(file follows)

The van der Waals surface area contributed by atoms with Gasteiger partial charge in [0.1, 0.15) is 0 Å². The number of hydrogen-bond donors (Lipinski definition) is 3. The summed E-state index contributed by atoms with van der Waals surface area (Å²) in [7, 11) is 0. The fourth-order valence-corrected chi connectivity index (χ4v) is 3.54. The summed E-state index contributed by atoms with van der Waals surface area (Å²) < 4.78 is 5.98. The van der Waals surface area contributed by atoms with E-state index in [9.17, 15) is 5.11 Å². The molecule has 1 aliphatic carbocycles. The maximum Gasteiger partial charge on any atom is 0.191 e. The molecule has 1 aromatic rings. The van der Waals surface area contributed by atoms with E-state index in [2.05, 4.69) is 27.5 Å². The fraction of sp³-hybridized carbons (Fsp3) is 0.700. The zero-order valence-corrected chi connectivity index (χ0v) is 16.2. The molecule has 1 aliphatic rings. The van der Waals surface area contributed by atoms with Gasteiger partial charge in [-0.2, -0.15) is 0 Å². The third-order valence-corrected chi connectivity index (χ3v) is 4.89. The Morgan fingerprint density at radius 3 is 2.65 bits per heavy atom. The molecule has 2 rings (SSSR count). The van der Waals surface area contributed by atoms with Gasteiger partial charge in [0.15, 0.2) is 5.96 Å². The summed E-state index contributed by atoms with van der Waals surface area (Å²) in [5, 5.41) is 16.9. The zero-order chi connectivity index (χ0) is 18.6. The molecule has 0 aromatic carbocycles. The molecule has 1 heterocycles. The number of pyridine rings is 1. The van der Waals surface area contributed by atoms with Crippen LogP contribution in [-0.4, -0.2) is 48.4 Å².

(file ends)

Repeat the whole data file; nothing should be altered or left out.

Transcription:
The van der Waals surface area contributed by atoms with Gasteiger partial charge in [0.1, 0.15) is 0 Å². The number of hydrogen-bond donors (Lipinski definition) is 3. The summed E-state index contributed by atoms with van der Waals surface area (Å²) in [7, 11) is 0. The fourth-order valence-corrected chi connectivity index (χ4v) is 3.54. The summed E-state index contributed by atoms with van der Waals surface area (Å²) < 4.78 is 5.98. The van der Waals surface area contributed by atoms with E-state index in [9.17, 15) is 5.11 Å². The molecule has 1 aliphatic carbocycles. The maximum Gasteiger partial charge on any atom is 0.191 e. The molecule has 1 aromatic rings. The van der Waals surface area contributed by atoms with E-state index in [2.05, 4.69) is 27.5 Å². The fraction of sp³-hybridized carbons (Fsp3) is 0.700. The zero-order valence-corrected chi connectivity index (χ0v) is 16.2. The molecule has 1 aliphatic rings. The van der Waals surface area contributed by atoms with Gasteiger partial charge in [-0.2, -0.15) is 0 Å². The third-order valence-corrected chi connectivity index (χ3v) is 4.89. The Morgan fingerprint density at radius 3 is 2.65 bits per heavy atom. The molecule has 2 rings (SSSR count). The van der Waals surface area contributed by atoms with Gasteiger partial charge in [0.15, 0.2) is 5.96 Å². The summed E-state index contributed by atoms with van der Waals surface area (Å²) in [5, 5.41) is 16.9. The zero-order chi connectivity index (χ0) is 18.6. The molecule has 0 aromatic carbocycles. The molecule has 1 heterocycles. The number of pyridine rings is 1. The van der Waals surface area contributed by atoms with Crippen LogP contribution in [-0.4, -0.2) is 48.4 Å².